I made them a fun interactive book to complete. It explains the color wheel, primary and secondary colors, complementary colors, and tints and shades. We used our DIY marbleized paper as the cover!

Supplies
downloaded PDF of the book
heavyweight cardstock
crayons, colored pencils, or markers
pen/pencil
stapler
scissors
brad
unconventional paper punch
paint (red, yellow, blue, white, and black as well as any additional
    colors)
paintbrushes

Assembly
I've got two PDF files for you to choose from. The first is for those of you who want to print double-sided. Download the 6-page PDF here.
On the back of the PDF's page 1, print page 4.
On the back of the PDF's page 2, print page 5.
On the back of the PDF's page 3, print page 6.

For those of you who don't want to mess with figuring out how to reinsert the paper properly in the printer, here's another PDF for you to download. You can toss the cover page and just staple the pages in the corner like a short stack of activity pages.

Print pages on heavyweight cardstock since some pages require painting. Trim them along the dotted line. Use an unconventional paper punch to punch a hole in the page with the color wheel spinner as well as the arrow spinner. Cut out the spinner and attach to the color wheel with a brad.


To make the pages into a book, arrange the pages and fold in the center.  Carefully and loosely, trying as best you can not to crease the pages too much, fold under the back half of the book so it can fit in a stapler. Staple twice along the fold.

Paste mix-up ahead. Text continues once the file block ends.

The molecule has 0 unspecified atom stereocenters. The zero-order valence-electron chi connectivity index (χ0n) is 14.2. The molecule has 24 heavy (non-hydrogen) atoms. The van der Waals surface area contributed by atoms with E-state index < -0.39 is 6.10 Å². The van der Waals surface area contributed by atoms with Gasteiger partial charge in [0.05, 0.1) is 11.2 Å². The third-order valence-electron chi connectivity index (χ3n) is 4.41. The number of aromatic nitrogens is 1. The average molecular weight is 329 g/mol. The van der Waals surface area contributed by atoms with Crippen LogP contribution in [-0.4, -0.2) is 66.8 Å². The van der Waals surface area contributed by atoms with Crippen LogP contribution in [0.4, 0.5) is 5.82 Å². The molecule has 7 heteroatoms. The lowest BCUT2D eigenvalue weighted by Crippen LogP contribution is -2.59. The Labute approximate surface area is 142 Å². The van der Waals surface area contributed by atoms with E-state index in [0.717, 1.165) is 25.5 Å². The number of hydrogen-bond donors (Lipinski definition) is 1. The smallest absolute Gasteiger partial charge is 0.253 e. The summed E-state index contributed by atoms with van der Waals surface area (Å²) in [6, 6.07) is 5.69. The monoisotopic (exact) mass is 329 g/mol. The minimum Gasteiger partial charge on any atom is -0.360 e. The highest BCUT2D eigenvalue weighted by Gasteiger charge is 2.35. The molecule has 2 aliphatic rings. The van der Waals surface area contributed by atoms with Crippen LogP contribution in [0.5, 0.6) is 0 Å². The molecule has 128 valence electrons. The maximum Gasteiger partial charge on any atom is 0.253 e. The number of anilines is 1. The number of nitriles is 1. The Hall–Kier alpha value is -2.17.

Now hand over the book and some art supplies and watch your kids learn color theory!


Note: If you're doing the book in one sitting, I recommend only using paint on the tints and shades pages, so that there's no down time for drying. My boys mixed the paint colors on the equations pages and then colored the answers in marker. I also used small clipboards to hold the pages open while they painted.

Wednesday, January 21, 2015

DIY Marbleized Paper


Our art projects have to have a serious wow factor. My boys don't have the interest or the patience to work on a piece gradually over several days. Mixed media that seems as much like magic as it does art is right up their alley.

Marbleizing paper is so much fun and surprisingly easy, too!


Before I provide a supplies list and instructions, I need to issue a disclaimer. This project stinks (literally, not  figuratively). You HAVE to work in a well-ventilated area. What you can't see in my pictures are the two windows that I threw wide open to dissipate the fumes. Nail polish smells B-A-D.

Supply List
Watercolor paper (or another paper of heavy weight)
Nail polish in as many colors as you'd like
A disposable pan that your paper will fit into
Water
Plastic to cover your work surface
Gloves
Well-ventilated space
Tool to swirl the colors with (we used the wooden ends of paintbrushes)

Instructions
1. Fill your pan with an inch or two of water.


2. Gently drizzle nail polish in the pan. The goal is to pour it thin enough that it sits on the surface of the water.

3. Add another color (or two or three).


4. Drag your tool through the nail polish until you get the desired effect.


5. Softly lay your paper on top of the water and press the corners slightly to make sure they pick up the color.


5. Carefully peel the paper off the water and set face-up to dry. We let our marbleized masterpieces dry for a full 24 hours and since they were still pretty stinky, I put them on our screened in porch outside. The more time passes, the less fragrance they emit.

There are lots of opportunities for learning with this activity. Talk to your kids about the history of marbleized paper, ask questions like "why does some of the nail polish stay on top of the water?," "Why does it cling to the paper?," etc.

Aren't they stunning?


Stop back later this week to see how we are using our marbleized paper!